It is only a state of mind (March – April 2013), presented by the RealismusStudio project group, also articulated a concern with experimentation and the unknowable, but adopted a more conventional mode of presentation, treating the gallery as a white cube. This show drew together works by artists from many different generations, including Joachim Koester, Ofri Laprid, Matt Mullican, João Maria Gusmão & Pedro Paiva, Susan MacWilliam, Lea Porsager and Rosemarie Trockel, and also included a photograph of the performer Marie Louise ‘Loie’ Fuller (1862-1928) and a selection of books from the library of Swedish artist and mystic Hilma af Klint (1862-1944). This show emphasised formal and thematic correspondences between art objects and practices developed within disparate contexts, adopting a relatively traditional approach to exhibition-making rather than asserting a self-consciously curatorial position. This understatement of the curation is a feature of several NGBK shows and it often serves to situate artistic practice within the broader context of cultural production, drawing attention to interconnections between artistic inquiry and various forms of philosophical, scientific and spiritual thought.
Although its non-hierarchical aspect has been carefully preserved since the late 1960s, the structure of NGBK is not fixed. Instead the organisation’s practices remain open to question by members, through the formation of committees and project groups. Consequently, NGBK has been able to engage, though its structure as well as its programme, with the increasingly precarious condition of artistic practice. This situation prompted a revision in the organisation’s rules around 2010, enabling all of those contributing to the programme (as project group member or artist engaged in an exhibition) to be paid a fee. So NGBK has – in its own way – sought to address some of the same issues of precarious employment raised in the Haben und Brauchen campaign. While I have highlighted the d ifferences between NGBK and KW there are indications that Kunstwerke is beginning to publicly acknowledge the difficulties posed by the under-resourcing of artistic production in a city where the majority of tourists cite culture as their reason for visiting.
Ellen Blumenstein, who joined KW as its new head curator in 2013, actually initiated the first public discussion of Haben und Brauchen in December 2010, together with Florian Wüst. Her first exhibition at KW, entitled Relaunch (May 2013), invited visitors to view a building largely devoid of artworks, with the walls bearing only a series of ‘teasers’ by the artist Nedko Solakov, alluding to elements of the programme that are yet to come, assuming that resources are made available. For those familiar with the debates unfolding around arts funding in Berlin, Relaunch may be viewed as a welcome acknowledgement that the current cultural economy cannot be sustained without additional resources. It is equally possible, however, that recent arrivals to the city (whether as tourists or prospective residents) were utterly confounded by their first visit to KW – encountering an almost-empty building rather than a centre of highly visible artistic production. As a consequence of its high international profile, KW will undoubtedly continue to occupy a significant position within Berlin’s contemporary art scene. But the opportunities for critical discourse and collaborative production offered by organisations such as Neue Gesellschaft für Bildende Kunst/New Society for the Visual Arts, may ultimately prove to be equally important, particularly for those artists and curators that seek to engage on a long-term basis with the city’s complex cultural economy.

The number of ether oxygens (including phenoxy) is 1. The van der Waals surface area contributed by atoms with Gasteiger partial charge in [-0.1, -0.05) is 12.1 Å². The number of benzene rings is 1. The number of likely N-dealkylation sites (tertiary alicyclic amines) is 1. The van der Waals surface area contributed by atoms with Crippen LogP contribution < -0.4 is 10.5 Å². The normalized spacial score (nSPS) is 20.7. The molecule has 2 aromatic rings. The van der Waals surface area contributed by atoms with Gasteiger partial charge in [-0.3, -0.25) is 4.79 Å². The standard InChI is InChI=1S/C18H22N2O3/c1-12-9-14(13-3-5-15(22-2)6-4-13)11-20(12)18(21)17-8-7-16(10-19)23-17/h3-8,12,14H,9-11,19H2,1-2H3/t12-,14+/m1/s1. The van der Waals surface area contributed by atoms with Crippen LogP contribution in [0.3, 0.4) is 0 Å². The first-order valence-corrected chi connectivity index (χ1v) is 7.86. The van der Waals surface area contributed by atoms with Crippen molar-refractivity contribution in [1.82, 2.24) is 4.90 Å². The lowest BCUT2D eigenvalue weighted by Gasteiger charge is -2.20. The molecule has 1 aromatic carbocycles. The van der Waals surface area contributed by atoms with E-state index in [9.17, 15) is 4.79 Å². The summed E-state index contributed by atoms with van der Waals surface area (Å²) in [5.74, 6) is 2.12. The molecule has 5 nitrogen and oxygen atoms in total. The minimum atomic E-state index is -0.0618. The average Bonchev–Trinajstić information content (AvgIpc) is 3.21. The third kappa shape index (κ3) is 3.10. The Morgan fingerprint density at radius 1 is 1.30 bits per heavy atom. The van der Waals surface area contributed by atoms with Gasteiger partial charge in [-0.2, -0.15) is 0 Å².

1. The full text of the open letter ‘To Have and To Need – An open letter in response to the planned “Achievement Show of Young Berlin Art”’, addressed to Klaus Wowereit on January 25, 2011 is available at http://www.habenundbrauchen.de. For an overview of these issues see Jörg Heiser, ‘Words & Deeds’, Frieze 144, December 2011, http://www.frieze.com/issue/article/words-deeds/ See also Antje Stahl’s review of ‘based in Berlin’, Frieze d/e Issue 2, Autumn 2011, http://frieze-magazin.de/archiv/kritik/based-in-berlin/?lang=en
2. For details on the campaign see http://www.habenundbrauchen.de/en
3. An open letter outlining this campaign was published in Die Tageszeitung newspaper (popularly known as Die Taz ) on April 20, 2013. For details and a link to the online 4. Irene Below, ‘ “Berlin’s democratic-model Kunstverein […] a left-wing bastion like the Schaubühne in the world of theatre” – How Everything Began’, NGBK: 40 Years (Neue Gesellschaft für Bildende Kunst/New Society for Visual Arts), Berlin: Neue Gesellschaft für Bildende Kunst e. v. , 2009, 22. My discussion is also informed by an interview with NGBK staff member Benita Piechaczek, conducted on May 8, 2013.
5. NGBK is a member of the Working Group of German Art Societies. For a discussion of the Kunstverein system see Inga Oppenhausen, ‘Off to the Provinces! Art Associations far from the Metropolises’, Kunst Magazin, March 4, 2013. http://www.kunst-magazin.de/en/off-to-the-provinces-art-associations-far-from-the-metropolises/ Thanks to Maya Schweizer for this reference.
6. This information is drawn from the NGBK website (accessed May 2013). See ‘NGBK –the grassroots principle’, http://ngbk.de/development/index.php?option =com_content&view=article&id=36&Itemid=3 22&lang=en
7. ‘NGBK – the grassroots principle’, http://ngbk.de/development/index.php?option =com_content&view=article&id=36&Itemid=3 22&lang=en
8. The exhibition Alfredo Jaar, The way it is: An Aesthetics of Resistance, also took place at Berlinische Galerie and Alte Nationalgalerie. For exhibition dates and details see http://ngbk.de/development/index.php?option =com_content&view=article&id=242&lang=e n
9. For an overview of the history of KW Institute for Contemporary Art see the KW website (accessed May 2013) http://www.kw-berlin.de/en/institution/profile/history
10. The NGBK programme is archived online at
http://ngbk.de/development/index.php?option =com_content&view=article&id=223&Itemid= 323&lang=en